Allis Mansion at Mercy Hospital

The Allis Mansion 1867
Carew Street, Springfield Ma.

Haitsill Hastings Allis was born in 1825 and died in 1901. In 1849 he started the Hastings Allis & Company Brick Works which he renamed the Hampden Brick Works in 1852. He built a large number of buildings to include much of Franklin Street and Congress Street as well as the Allis Hotel. He was on the Common Council in 1866. Some reports say he was part of the founding of the Springfield Street Railway, the memorial Church, and the Fire and Marine Insurance Company, but the records of these companies do not mention him.

In 1867, Mr. Allis had a young architect by the name of Eugene C. Gardner design a very impressive Second French Empire mansion for him in front of his brick works on Carew Street. With polychromatic brick work, a large central tower, imposing bays and decorative iron work on the roof, this indeed was a bold statement of Mr. Allis’ status and wealth in the community. Mr. Gardner went on to become a very prominent architect in Springfield and designed the Trolley Barn on Carew and Main as well as the Worthy Hotel. He and his son designed many of Springfield’s schools.

In 1896, the Catholic Church purchased the Allis mansion for $26,000. and Bishop Bevin lived there for about two years. In 1898, the Sisters of Providence took over the mansion and opened it as the House of Mercy, one in their series of hospitals around the country.

The opening of the hospital coincided with the huge influx of returning wounded and sick soldiers from Cuba who suffered from yellow fever and wounds as a result of the Spanish American War. Mercy was a much sought out hospital for treatment and their 35 beds were inadequate and patients were put on the porches and throughout the building. In 1899, an addition was built to the right of the Mansion. It was torn down in 1974. Interesting note that the monument honoring the Spanish American War is located just down the road at Memorial Square.

The Maternity Hospital to the west of the Allis Mansion was built in 1907. Thousands of Springfield residents can claim it as their first “home”.

On December 17, 2012 the Sisters of Providence Health Systems applied for a permit to demolish the Allis Mansion and announced they intended to demolish the Maternity Hospital and two other older buildings in order to provide parking for a new 20 million dollar office complex. The said that the deteriorating condition of the buildings was a major factor (lack of maintenance leads to deterioration) and the need for parking.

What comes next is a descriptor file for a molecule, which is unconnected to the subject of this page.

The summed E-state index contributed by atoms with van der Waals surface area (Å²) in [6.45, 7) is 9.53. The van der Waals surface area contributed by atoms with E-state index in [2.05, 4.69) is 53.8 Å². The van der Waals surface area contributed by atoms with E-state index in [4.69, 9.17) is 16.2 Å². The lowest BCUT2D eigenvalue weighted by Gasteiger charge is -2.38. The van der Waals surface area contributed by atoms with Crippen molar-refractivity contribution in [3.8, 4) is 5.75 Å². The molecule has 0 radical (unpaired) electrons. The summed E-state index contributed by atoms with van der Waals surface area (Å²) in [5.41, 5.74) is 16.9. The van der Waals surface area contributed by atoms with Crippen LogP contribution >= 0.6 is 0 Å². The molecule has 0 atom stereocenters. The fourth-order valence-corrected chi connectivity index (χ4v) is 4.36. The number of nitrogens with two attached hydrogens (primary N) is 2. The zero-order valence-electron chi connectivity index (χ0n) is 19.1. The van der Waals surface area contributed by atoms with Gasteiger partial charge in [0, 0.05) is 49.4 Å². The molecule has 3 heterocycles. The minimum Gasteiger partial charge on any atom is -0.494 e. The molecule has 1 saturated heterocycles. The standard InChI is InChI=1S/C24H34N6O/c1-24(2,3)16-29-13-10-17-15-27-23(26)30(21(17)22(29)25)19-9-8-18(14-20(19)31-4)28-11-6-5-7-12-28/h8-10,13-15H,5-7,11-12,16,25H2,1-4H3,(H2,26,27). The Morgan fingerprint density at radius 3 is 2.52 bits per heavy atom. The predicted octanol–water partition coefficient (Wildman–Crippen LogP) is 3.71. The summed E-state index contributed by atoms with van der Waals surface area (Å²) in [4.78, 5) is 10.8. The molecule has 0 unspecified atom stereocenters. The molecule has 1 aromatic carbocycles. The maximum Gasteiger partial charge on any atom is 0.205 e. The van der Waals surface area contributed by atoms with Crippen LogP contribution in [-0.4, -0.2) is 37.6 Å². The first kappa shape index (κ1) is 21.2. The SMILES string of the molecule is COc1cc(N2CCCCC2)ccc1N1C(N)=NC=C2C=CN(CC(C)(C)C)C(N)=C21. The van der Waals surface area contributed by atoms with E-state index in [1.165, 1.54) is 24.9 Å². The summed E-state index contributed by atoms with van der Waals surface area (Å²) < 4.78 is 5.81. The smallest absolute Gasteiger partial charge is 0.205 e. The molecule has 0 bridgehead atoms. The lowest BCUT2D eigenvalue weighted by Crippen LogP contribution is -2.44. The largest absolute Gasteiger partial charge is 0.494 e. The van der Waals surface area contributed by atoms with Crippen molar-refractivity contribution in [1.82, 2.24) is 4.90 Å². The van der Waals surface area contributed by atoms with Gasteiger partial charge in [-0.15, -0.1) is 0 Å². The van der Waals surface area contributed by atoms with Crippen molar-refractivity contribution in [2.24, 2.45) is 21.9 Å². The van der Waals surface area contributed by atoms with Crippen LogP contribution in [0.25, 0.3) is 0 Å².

The properties were surveyed by the Pioneer Valley Planning Commission in 2001 and they indicated that the complex of old buildings were eligible for listing on the National Register of Historic Places as a small Historic District. An official nomination appears not to have been made. Unfortunately National Register Status does not prevent private entities from demolishing buildings.

The shame of this demolition is that one of the finest and last of the great Second French Empire Mansions in the City is to be demolished. This house is part of the heritage of Springfield and even more ironic, the heritage of Mercy Hospital which apparently is not concerned with such things.
Any further history or additions to this are appreciated. Providence Health Systems says it is hiring a historic consultant to advise them on how to “preserve the history of the buildings” Seems not demolishing them would be a good start. Let Mercy know how you feel about this.
Any additions/corrections welcome.

Allis Mansion

Thanks for a thorough and informative piece, Jim. There's certainly nothing I can add to it. I am sorry to learn of the potential demolition and hope it can, indeed, be saved.

Allis Mansion demolition

I just signed the Preservation Trust's petition on and wondered if there was some background info on the building - thanks for posting this, Jim!

allis mansion demolition

I think the above history gives the background of the building. Any other questions let me know.
thanks for looking.

Allis Mansion Demolition

It's a damn shame that an important piece of Springfield's historical beauty destroyed. I find it odd that this piece of the past in poor condition. You would think maintenance a very important part of the health industry.